The Notre Dame Fighting Irish football team have built a nice legacy the past 10 years at the tight end position, beginning all the way back to Anthony Fasano. Fasano begat John Carlson, who then turned it over to Kyle Rudolph, who then turned it over to the best of the bunch, Tyler Eifert.
After Eifert left with virtually every tight end receiving record in school history, he left some pretty big shoes to fill. Who better to fill them than 6-foot-7, 270 pound former linebacker Troy Niklas. After only catching five passes the previous season, most dismissed Niklas as a threat in the passing game.
You can’t really blame people; he 10 earned ten starts last season, but that was so they could split out Eifert and keep Niklas as a pass blocker, leaving some to wonder if he could continue the line of elite college receiving tight ends intact.
But the flashes he has shown this year have shown a glimpse of he could become. He only caught one pass in the opener, but he made it count, taking it 66 yards to the house for a touchdown. He continued the momentum with a six catch, 76-yard performance that included a touchdown against the Michigan Wolverines.
Not bad for a ‘blocking’ tight end, right? A trend from the four previous tight ends that gives hope that there is more untapped offensive potential in Niklas.
In each of Niklas’ predecessor’s first seasons, they received playing time theat averaged 20 catches, 223 yards and 1.75 touchdowns. Obviously that’s still a lot better than Niklas’ five receptions, but we can give him a pass; it was his first year at the position playing at the college level.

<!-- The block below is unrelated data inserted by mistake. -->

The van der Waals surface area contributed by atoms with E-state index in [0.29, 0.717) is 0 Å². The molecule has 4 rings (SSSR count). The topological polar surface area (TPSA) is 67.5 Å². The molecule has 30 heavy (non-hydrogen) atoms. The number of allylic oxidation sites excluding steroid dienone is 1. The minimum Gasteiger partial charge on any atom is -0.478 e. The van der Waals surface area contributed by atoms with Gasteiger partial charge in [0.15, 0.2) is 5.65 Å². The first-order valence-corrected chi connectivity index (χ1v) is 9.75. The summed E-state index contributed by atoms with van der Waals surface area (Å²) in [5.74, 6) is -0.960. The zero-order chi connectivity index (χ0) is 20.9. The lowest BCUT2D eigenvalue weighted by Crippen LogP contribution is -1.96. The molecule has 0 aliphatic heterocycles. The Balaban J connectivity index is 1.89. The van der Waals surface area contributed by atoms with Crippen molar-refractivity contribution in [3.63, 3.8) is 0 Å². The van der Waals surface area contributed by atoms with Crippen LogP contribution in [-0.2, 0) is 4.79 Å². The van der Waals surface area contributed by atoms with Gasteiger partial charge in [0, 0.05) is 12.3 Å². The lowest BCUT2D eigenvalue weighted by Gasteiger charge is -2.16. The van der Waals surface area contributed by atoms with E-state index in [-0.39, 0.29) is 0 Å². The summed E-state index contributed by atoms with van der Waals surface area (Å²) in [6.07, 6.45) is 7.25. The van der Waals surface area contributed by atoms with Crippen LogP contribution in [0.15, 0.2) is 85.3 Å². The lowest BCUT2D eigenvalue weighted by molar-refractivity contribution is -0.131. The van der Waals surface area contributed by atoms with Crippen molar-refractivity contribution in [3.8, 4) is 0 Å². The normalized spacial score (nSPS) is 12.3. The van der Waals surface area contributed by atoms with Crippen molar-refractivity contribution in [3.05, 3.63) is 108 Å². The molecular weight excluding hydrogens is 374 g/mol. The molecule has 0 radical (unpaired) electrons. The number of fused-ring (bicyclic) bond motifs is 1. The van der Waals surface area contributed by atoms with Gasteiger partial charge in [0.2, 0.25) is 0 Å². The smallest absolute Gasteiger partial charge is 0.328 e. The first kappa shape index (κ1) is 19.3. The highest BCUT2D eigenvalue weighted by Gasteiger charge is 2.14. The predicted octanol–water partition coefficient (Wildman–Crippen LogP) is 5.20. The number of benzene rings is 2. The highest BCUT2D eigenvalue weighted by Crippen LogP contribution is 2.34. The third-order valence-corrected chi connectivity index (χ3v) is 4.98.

In their second year (which would be this season for Niklas), they saw their receptions raise by 12 to 32 and yards to an average of 398. The touchdown totals were higher than they were at any point, at 3.25 per player. The highlight of the second year was Eifert’s 63 catch, 803 yards and five touchdown performance.
While Niklas doesn’t have the offensive prowess to match it, after hauling in eight catches in three games, there is no doubt a performance along the lines of Fasano’s 27 receptions for 367 yards and four touchdowns is certainly within the realm of possibilities.
And if he continues on the Fasano path, his third year would see him reach about 47-576-2 on the production line. Not bad for a former linebacker turned ‘blocking’ tight end.
Niklas will never be the receiver Eifert, Rudolph or even Carlson was; his bread and butter will always be the blocking. His size makes him like another tackle, and it’s something that teams in the NFL will no doubt see, but with his play so far this year, and judging by his predecessors, there is plenty more in the tank in terms of offensive potential, but will he get the chance to do so?
Despite his 66-yard touchdown against Temple, he still only ended up with that one catch. Against Purdue he again only got one grab. It’ll be hard to be high in the pecking order with DaVaris Daniels and T.J. Jones receiving so many targets, but with the struggles the Irish have had finishing drives, doesn’t a 6-foot-7 pass catcher sound like a perfect answer?